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Film: Wall-E
Sunday, February 22, 2009 - 3:00pm

The film Wall-E is one for the ages, a masterpiece to be savored before or after the end of the world — assuming, like the title character, you're still around when all the humans have taken off and have access to an old video player. Wall-E (that's the name of the machine) is a trash compactor, the last of his kind from an age in which cleaning up garbage was mankind's highest priority — before people threw in the towel (and broom) and apparently (no spoilers here!) rocketed away. Now, this squat, childlike robot with his pivoting goggle eyes resides in a metropolis surrounded by skyscrapers that turn out, on closer inspection, to be compressed trash bricks piled high into the soot-gray sky. The movie is a bit of a trash brick itself: Director Andrew Stanton and his Pixar collaborators have taken cultural detritus — bits and pieces from cherished film genres, pop icons, visionary sci-fi tropes, half-remembered bric-a-brac from childhood — and compacted it all into a sublime work of art. The story itself — well, that is a bit of a grown-up downer. Although there's plenty of silent-movie slapstick, the apocalyptic context adds a hefty dose of melancholy. (We laugh when Wall-E finds a little box with a diamond ring, then tosses the ring and keeps the box — but the thought of the couple that left it behind is rather poignant.) For companionship, Wall-E is limited to a sort of roach (evolved) that's virtually indestructible. At heart, Wall-E spins a rather conventional and even conservative — although you'd never know it in this topsy-turvy political world — parable. But the film never feels like blockbuster business as usual. Like in Finding Nemo (only more so), the sense of loss is too pervasive. Something precious is alive, but hanging by a thread, a twig, a microscopic filament. And Pixar — this ridiculously rich, state-of-the-art computer colossus — is using all its resources to show us what we're losing.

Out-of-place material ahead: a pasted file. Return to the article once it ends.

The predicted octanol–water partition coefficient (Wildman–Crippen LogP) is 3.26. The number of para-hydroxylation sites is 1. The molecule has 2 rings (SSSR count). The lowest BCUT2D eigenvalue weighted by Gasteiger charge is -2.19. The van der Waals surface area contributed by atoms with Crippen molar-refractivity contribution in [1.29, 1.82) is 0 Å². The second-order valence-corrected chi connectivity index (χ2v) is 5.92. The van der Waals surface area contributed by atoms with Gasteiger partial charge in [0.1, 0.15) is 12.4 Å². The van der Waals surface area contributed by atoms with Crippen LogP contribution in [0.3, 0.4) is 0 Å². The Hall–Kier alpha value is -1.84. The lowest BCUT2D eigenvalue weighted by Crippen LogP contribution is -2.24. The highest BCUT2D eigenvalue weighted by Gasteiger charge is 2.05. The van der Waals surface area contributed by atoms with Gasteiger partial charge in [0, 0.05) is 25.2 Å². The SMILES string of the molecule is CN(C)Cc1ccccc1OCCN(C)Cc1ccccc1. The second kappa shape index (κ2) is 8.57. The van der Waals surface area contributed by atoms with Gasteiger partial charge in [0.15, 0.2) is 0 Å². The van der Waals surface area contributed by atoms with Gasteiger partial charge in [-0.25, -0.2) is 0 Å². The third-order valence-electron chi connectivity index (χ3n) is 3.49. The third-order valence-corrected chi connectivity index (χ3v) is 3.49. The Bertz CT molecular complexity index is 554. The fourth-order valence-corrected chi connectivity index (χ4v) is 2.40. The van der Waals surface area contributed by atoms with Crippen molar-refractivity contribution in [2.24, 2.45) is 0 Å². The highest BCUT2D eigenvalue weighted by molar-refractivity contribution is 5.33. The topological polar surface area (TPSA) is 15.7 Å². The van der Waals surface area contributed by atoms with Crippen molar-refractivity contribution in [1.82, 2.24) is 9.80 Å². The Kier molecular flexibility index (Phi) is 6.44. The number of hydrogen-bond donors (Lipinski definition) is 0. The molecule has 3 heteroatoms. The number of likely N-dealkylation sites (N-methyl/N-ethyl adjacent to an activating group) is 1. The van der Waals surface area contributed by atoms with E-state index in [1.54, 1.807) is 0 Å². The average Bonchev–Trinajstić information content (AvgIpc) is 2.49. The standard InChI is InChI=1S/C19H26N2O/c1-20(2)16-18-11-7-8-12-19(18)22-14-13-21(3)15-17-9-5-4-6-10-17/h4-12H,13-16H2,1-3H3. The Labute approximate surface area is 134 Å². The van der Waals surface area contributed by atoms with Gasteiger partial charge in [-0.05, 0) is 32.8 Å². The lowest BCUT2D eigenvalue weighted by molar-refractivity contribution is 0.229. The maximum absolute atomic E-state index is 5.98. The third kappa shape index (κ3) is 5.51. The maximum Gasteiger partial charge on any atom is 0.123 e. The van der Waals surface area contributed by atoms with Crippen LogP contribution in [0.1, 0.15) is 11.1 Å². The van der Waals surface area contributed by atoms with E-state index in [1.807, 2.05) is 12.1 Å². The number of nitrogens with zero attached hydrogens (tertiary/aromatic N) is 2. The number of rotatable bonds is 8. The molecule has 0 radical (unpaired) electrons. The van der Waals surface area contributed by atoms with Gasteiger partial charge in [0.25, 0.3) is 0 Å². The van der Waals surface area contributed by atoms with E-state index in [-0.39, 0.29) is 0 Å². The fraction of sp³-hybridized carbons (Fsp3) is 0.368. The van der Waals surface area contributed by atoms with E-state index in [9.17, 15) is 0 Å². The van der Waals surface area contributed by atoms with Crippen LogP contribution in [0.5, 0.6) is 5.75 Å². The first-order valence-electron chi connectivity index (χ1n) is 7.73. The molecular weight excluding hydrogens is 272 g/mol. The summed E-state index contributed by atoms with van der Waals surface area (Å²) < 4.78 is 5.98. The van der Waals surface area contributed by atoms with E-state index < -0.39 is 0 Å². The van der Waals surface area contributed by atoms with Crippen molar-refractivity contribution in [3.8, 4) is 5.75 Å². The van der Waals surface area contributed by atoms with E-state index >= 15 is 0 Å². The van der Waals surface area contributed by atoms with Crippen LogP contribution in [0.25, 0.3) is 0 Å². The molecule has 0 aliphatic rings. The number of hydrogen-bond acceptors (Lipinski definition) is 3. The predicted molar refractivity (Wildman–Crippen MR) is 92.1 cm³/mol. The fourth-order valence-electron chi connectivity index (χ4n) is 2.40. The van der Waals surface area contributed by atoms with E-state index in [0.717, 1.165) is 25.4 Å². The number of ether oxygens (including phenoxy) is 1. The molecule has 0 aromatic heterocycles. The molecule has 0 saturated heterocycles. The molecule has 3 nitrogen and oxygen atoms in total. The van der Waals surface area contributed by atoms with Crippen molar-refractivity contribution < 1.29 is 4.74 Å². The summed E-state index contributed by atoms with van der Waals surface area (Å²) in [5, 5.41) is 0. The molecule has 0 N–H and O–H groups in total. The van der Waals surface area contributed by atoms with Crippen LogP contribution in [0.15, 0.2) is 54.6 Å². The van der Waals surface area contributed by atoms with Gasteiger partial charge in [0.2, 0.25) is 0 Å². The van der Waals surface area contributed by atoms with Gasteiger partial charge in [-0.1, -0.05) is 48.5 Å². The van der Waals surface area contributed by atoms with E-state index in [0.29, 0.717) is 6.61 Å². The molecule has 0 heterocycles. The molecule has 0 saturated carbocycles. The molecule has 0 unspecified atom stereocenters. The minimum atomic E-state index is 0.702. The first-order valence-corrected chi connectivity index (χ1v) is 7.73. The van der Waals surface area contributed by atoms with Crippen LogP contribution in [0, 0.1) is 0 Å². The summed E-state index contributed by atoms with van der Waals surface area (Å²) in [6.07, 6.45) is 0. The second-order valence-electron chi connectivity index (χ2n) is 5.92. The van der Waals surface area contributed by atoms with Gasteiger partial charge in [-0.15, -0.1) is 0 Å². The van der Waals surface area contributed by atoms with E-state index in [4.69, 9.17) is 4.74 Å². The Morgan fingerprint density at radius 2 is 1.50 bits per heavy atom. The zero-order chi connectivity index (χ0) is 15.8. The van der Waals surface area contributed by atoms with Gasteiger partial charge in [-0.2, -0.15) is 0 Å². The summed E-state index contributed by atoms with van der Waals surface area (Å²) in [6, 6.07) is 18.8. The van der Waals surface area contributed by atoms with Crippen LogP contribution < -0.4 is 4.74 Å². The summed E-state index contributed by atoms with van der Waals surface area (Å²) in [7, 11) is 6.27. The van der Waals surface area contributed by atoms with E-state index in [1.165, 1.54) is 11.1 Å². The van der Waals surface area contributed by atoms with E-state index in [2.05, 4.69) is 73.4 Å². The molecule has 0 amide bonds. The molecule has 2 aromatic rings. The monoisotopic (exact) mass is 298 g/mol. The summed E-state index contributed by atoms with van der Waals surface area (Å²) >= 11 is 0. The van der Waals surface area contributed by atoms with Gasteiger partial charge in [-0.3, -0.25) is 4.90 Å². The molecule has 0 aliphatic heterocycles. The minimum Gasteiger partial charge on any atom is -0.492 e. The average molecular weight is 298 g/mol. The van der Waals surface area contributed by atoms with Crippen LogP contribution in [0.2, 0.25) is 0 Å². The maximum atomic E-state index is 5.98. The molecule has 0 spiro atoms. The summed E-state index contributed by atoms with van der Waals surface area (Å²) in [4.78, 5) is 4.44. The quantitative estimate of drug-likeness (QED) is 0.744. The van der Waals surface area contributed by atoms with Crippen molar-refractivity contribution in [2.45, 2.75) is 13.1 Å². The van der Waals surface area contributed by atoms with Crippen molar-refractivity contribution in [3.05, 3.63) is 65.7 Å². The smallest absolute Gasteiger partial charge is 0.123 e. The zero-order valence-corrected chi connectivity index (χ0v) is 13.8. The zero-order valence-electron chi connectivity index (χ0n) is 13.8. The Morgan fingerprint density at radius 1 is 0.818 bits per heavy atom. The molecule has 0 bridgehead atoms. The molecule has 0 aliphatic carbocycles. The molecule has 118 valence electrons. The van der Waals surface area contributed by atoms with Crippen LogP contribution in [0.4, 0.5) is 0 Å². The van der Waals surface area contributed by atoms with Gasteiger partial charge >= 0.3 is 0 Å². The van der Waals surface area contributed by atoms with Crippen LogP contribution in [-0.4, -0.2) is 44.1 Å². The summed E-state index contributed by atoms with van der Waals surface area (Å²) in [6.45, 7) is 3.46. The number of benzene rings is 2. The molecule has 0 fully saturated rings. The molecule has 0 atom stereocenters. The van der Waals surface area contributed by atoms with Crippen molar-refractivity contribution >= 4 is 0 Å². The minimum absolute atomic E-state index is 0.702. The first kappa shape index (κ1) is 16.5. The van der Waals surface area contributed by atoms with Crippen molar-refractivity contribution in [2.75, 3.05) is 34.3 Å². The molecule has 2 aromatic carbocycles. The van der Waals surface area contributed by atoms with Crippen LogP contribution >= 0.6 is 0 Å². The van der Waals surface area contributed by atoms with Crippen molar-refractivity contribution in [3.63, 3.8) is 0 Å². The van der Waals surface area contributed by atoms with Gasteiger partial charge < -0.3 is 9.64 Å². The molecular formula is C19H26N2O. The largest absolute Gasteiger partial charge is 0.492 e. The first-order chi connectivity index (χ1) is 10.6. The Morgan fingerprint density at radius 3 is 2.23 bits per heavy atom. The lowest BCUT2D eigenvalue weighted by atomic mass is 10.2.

--New York Magazine

What: Wall-E (2008 Andrew Stanton)
Format: 35mm Film
Runtime: 98 minutes
When: February 20th & February 21st at 7:00 pm and 9:30 pm, February 22nd at 3:00 pm
Where: 5th Ave Cinema, 510 SW Hall St. @ PSU
Admission: Free for PSU Students, Faculty and Staff with ID; $2 for Other Students, Seniors and Children; $3 General Admission

For more information:
PSU Film Committee
film@pdx.edu
503-725-3551
http://www.fifthavenuecinema.groups.pdx.edu